Planned Mt. Airy residential complex could include communal living unit

With zoning approval now in place for a plan to develop the site of the former Garrett-Dunn House in Mt. Airy, the future could look very different for what was once a country retreat.

Iron Stone Strategic Capital Partners, Inc., which owns the 1.5-acre site at 7048 Germantown Ave., has been in discussions for several months with Wissahickon Village Cohousing, a two-year-old group looking to create a co-living community, ideally at the Garrett-Dunn site. While no formal plan is in place, the cohousing group says they are still very interested in pursuing the idea.

Current plans for the property, which once housed the historic Garrett-Dunn House before it was destroyed in a 2009 fire sparked by lightning, call for a $13 million project with 32 homes — a 10-unit condominium building fronting 7048 Germantown Ave. and 22 houses built in two rows behind it.

Andrew Eisenstein of Iron Stone said this week the cohousing community could happen but the first step of the process was getting the zoning variances needed to create a multi-family development on the site now zoned for commercial use, like the Acme store that sits just to the south.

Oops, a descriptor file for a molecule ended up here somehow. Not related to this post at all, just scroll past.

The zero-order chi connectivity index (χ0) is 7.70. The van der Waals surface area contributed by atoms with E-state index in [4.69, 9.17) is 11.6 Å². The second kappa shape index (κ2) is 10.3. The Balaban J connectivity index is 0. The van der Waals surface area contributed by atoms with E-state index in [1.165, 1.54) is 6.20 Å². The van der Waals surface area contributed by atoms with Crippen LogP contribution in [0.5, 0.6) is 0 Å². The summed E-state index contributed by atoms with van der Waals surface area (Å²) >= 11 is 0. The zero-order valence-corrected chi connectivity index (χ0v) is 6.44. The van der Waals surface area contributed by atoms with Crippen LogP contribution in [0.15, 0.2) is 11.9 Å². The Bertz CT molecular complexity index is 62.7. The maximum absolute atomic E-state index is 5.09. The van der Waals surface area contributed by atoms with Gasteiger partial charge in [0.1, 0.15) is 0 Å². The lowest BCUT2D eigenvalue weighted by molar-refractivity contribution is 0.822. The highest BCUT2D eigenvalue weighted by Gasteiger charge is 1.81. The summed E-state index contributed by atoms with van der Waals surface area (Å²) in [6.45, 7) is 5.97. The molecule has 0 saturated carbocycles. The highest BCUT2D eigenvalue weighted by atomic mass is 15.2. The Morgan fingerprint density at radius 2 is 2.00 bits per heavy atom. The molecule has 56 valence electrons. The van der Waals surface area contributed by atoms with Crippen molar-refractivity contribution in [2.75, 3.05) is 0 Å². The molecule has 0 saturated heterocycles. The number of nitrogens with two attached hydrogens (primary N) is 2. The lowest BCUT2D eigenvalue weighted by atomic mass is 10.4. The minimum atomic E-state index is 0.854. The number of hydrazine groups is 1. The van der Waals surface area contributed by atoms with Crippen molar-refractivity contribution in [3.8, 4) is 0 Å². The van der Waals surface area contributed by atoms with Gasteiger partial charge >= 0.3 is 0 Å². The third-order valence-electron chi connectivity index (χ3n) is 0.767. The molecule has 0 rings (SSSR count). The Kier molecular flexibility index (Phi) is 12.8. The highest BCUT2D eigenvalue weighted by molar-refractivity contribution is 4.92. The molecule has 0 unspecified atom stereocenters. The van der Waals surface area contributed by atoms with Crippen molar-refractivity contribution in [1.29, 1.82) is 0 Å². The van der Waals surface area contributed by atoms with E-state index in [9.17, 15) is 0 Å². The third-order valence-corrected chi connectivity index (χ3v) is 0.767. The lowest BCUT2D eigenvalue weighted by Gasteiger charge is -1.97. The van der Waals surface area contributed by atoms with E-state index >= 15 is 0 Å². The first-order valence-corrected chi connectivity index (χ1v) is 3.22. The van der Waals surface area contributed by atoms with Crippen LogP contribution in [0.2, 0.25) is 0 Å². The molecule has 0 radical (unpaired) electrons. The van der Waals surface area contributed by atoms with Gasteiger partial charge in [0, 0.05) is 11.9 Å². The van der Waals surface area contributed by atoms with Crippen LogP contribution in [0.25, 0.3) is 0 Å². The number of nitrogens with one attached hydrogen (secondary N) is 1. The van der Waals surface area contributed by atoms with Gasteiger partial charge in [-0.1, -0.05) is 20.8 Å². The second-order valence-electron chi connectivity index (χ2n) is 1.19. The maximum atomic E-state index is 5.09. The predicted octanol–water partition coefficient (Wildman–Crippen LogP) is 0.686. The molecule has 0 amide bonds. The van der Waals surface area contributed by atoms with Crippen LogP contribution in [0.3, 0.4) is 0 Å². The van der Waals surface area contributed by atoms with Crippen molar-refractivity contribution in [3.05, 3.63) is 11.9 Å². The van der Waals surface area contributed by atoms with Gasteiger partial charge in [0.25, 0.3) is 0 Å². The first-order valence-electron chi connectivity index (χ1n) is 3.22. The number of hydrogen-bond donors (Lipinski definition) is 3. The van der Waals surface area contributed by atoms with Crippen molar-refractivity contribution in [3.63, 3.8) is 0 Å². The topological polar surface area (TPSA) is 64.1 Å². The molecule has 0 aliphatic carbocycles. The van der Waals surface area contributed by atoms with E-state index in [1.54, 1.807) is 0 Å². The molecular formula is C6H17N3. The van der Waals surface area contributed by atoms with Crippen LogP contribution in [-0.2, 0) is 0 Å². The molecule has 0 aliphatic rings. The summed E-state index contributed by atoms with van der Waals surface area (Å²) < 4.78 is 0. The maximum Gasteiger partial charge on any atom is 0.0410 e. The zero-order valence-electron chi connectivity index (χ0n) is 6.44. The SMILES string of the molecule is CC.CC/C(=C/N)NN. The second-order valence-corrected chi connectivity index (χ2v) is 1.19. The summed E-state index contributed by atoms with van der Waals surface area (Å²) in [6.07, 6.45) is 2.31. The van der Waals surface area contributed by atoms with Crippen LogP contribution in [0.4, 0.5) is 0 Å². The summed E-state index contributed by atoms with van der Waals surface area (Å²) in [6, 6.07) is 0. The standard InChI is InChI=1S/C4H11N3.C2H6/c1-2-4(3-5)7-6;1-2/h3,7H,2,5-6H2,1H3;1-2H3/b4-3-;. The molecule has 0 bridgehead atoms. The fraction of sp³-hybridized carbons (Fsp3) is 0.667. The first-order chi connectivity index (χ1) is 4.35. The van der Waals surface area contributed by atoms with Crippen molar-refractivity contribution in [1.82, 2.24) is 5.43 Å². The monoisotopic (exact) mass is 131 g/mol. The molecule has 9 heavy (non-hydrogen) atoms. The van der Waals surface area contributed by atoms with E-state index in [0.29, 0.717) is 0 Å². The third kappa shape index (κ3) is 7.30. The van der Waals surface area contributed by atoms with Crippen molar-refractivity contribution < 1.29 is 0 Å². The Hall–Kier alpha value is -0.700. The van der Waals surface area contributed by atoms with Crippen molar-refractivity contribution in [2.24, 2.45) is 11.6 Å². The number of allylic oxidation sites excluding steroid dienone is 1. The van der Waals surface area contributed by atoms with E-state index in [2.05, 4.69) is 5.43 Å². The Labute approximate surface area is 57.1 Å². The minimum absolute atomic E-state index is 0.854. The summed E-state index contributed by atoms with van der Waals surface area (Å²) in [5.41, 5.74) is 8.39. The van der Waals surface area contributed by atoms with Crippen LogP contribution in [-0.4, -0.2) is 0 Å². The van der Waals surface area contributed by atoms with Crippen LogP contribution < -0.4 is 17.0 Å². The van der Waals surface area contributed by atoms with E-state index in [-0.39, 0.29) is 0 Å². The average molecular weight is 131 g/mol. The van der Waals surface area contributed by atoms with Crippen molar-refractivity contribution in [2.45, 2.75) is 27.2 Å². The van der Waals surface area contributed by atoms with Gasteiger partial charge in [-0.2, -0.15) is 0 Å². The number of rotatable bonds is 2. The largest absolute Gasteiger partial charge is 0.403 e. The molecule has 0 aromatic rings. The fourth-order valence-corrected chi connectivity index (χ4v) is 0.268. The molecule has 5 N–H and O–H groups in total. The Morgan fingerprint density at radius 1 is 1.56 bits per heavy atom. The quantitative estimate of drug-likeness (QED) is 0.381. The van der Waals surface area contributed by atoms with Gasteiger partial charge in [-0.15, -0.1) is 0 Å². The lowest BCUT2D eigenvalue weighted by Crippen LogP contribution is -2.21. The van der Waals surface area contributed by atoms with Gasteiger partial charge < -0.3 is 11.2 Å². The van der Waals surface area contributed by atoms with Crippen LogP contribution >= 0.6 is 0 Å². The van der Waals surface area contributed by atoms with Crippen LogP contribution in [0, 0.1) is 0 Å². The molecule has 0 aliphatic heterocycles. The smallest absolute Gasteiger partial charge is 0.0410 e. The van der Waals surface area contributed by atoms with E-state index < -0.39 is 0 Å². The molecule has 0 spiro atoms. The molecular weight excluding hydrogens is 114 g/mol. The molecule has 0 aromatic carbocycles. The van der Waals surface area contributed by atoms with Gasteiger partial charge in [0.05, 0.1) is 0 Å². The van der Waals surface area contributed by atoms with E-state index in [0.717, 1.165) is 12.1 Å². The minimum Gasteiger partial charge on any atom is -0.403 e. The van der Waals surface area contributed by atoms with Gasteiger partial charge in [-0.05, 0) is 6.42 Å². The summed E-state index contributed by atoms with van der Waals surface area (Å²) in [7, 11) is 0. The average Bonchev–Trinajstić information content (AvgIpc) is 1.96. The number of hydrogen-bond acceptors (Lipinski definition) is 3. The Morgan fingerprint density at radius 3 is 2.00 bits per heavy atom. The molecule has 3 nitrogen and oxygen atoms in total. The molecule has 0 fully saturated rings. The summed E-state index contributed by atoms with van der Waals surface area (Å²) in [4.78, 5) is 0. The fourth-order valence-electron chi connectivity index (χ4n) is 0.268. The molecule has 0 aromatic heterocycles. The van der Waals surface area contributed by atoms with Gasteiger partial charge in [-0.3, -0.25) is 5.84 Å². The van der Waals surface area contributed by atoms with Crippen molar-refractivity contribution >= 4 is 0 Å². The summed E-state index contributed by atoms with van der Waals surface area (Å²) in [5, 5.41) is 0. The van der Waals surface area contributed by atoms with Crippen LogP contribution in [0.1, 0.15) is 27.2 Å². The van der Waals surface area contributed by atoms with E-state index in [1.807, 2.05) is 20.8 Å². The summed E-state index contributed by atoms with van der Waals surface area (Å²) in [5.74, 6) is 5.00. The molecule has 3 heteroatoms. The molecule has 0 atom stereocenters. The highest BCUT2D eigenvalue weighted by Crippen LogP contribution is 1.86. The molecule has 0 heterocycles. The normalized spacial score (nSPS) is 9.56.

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According to the group, there are about 80 established cohousing communities in the country, many in California, but none nearby or in Philadelphia. Lynne Isser, communications coordinator for the cohousing group, said they have held workshops with Iron Stone in recent months to discuss the idea, and they have 10 families signed up so far with several others interested.

Already, the plans designs include some elements friendly to the cohousing concept, such as not including garages, which forces people to park outside their house and see their neighbors. Other discussions include a possible community garden.

“We’re going to keep talking to them about how to tweak the existing site plan,” Iser said. “It would definitely be a multi-generational community, and we’re gearing it that way.”

In cohousing communities, individual families own and control their own homes, but the neighborhood is designed to encourage resident interaction. Some include a “common house,” similar to a condo community’s clubhouse, where residents can gather to watch TV, dine together and hold social events. Some, Iser said, even include guest rooms that can be used when residents have out-of-town guests.

NewsWorks has partnered with independent news gatherer PlanPhilly to provide regular, in-depth, timely coverage of planning, zoning and development news. Contact Amy Z. Quinn at

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